Wilbur Washington Crop Circles Appear In Wheat Field 10 Miles South Of Nation's Largest Hydropower Producer [PHOTO]

 @CareyDrew2 on August 01 2012 2:00 PM

Crop circles have appeared in a wheat field located in Wilbur, Washington, not far from the nation's largest hydropower producer.

The mysterious crop circles have appeared just in time for the summer harvest, but are providing more intrigue than inconvenience.

"You can't do anything other than laugh about it," Cindy Geib, who owns the field along with her husband, Greg, told the Associated Press. "You just kind of roll with the theory it's aliens and you're special because aliens chose your spot."

 The Geibs were reportedly informed of the pattern of flattened wheat was spotted off Highway 174 on July 24 when friends called them to tell them what they were looking at.

The field location is approximately five miles north of the town of Wilbur and 10 miles south of the Grand Coulee dam, which the Bureau of Reclamation says is the largest hydropower producer in the United States.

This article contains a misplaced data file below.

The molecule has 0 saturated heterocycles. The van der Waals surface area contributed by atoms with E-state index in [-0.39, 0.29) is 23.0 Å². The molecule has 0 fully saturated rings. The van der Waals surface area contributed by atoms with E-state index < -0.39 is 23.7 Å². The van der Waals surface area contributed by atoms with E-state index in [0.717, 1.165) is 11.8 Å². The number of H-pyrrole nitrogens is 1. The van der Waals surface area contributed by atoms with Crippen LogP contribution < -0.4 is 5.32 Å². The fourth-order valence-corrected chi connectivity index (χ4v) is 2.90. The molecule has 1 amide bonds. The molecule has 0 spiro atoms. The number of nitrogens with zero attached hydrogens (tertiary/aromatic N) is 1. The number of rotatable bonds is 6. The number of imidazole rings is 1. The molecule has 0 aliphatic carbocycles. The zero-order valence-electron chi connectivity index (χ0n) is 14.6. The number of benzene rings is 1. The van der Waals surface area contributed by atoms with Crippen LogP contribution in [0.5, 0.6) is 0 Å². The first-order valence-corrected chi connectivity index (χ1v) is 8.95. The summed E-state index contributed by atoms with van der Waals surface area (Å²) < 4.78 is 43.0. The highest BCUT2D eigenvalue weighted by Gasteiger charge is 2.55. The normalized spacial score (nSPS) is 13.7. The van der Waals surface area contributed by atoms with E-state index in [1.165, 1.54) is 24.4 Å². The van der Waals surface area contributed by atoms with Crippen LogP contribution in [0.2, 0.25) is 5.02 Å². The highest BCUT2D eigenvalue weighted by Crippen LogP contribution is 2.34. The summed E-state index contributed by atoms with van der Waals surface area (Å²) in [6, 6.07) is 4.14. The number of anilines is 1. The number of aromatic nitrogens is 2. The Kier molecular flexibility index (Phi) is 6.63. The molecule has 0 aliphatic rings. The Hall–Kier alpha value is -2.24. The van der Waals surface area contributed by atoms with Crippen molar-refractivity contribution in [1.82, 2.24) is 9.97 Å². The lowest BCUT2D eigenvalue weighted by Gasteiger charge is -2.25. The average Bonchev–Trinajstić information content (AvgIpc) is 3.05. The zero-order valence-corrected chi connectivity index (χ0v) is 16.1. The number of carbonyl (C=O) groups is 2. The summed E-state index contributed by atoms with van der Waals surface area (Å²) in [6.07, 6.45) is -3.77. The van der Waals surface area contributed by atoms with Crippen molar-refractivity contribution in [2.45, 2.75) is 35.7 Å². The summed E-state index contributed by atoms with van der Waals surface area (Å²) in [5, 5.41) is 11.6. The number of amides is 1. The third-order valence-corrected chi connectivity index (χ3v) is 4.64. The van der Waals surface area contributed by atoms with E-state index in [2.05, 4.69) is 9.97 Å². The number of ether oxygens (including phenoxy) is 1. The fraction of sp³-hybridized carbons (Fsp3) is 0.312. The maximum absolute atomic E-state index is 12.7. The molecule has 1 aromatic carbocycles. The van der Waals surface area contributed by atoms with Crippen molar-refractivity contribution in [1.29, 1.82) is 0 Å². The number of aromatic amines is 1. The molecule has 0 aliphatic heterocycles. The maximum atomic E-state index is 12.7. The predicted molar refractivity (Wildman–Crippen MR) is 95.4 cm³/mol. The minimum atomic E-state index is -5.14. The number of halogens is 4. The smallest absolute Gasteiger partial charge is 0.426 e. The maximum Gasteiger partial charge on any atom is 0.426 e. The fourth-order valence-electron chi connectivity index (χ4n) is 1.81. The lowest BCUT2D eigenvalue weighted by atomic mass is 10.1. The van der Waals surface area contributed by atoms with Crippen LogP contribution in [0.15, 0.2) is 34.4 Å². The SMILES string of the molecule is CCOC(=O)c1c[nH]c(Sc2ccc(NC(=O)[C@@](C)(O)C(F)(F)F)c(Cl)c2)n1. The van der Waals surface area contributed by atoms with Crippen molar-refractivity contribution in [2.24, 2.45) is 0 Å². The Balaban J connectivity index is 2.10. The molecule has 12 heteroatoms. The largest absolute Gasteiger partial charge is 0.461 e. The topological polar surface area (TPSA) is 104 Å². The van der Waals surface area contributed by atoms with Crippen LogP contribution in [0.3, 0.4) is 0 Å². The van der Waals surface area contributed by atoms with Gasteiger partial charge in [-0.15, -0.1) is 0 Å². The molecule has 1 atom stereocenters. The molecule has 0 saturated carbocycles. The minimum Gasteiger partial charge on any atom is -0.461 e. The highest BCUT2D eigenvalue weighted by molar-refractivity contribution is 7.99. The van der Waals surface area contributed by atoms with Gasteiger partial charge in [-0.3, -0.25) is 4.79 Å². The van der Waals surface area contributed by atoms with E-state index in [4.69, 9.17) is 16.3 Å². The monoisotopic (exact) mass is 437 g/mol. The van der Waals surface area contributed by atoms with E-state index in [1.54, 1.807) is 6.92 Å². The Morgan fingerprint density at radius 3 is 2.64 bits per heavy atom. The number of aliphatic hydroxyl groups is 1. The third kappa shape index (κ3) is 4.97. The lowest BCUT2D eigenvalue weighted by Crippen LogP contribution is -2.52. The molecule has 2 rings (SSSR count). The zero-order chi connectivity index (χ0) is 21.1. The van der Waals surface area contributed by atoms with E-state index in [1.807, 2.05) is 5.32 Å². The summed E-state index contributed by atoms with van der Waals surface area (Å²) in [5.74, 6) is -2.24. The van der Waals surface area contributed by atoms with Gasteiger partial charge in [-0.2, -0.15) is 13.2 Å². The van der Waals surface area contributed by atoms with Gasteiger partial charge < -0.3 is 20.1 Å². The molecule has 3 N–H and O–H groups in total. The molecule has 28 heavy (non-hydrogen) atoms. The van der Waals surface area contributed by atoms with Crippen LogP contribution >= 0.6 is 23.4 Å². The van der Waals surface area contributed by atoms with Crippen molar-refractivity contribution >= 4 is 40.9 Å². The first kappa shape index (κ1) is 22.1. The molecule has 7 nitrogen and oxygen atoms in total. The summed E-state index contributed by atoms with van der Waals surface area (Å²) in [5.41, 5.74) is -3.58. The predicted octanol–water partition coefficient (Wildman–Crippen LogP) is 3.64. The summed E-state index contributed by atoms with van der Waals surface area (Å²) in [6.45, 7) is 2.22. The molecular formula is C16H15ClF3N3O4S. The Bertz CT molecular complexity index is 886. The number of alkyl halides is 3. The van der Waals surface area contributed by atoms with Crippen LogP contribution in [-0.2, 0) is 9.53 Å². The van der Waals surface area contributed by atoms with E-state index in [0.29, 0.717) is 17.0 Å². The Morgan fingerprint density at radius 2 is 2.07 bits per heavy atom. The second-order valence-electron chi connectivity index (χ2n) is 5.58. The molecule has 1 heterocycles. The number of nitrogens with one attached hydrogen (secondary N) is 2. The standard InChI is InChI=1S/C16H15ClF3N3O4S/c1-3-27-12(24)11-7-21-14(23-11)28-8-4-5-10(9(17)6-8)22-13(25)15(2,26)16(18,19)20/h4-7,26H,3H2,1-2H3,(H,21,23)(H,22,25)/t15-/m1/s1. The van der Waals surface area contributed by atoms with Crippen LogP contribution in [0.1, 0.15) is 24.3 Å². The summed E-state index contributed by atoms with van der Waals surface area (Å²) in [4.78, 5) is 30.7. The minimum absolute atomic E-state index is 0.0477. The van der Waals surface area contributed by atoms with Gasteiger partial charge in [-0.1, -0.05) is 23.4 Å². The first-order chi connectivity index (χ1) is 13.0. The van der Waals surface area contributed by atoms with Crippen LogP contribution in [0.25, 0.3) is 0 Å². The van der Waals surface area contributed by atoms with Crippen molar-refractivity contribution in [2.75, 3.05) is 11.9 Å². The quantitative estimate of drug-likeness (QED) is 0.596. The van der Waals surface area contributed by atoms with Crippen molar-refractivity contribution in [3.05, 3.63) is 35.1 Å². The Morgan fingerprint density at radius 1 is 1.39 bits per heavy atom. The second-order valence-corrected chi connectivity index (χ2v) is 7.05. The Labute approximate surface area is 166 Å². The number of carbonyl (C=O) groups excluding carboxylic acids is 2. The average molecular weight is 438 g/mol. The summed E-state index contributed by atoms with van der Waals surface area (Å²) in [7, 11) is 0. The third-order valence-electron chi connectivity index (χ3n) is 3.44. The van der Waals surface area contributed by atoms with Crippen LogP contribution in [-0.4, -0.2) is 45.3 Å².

Cindy Geib told AP that the circles resemble a four-leaf clover and remind her of Mickey Mouse ears. According to the newswire, the design took over about an acre of their wheat, some which could be salvaged by combines when the harvest starts in a week or two, but some will be lost, Geib said.

The wheat field owner also said that this is not the first time crop circles have appeared in Wilbur.

Similar circular patterns were left in crops in the Wilbur area in 2010 and in 2008 or 2009, Geib said.

A public affairs officer for the Grand Coulee dam weighed in on the crop circles and told AP that while she was hadn't seen the latest discovery, she did hear of previous ones popping up.

"It seemed to be highly unusual," Lynne Brougher told the news outlet. "As I recall from a couple of years ago, there was no good explanation of how they got there."

According to AP, the circle was first reported Tuesday by Spokane station KHQ-TV.

"We're trying to figure out how they got out there without breaking any of the wheat. It's hard to walk through the crunchy wheat and not knock it down," Geib said. "At the same time, it's hard to think it's aliens. It's a bizarre thing to wrap your brain around."

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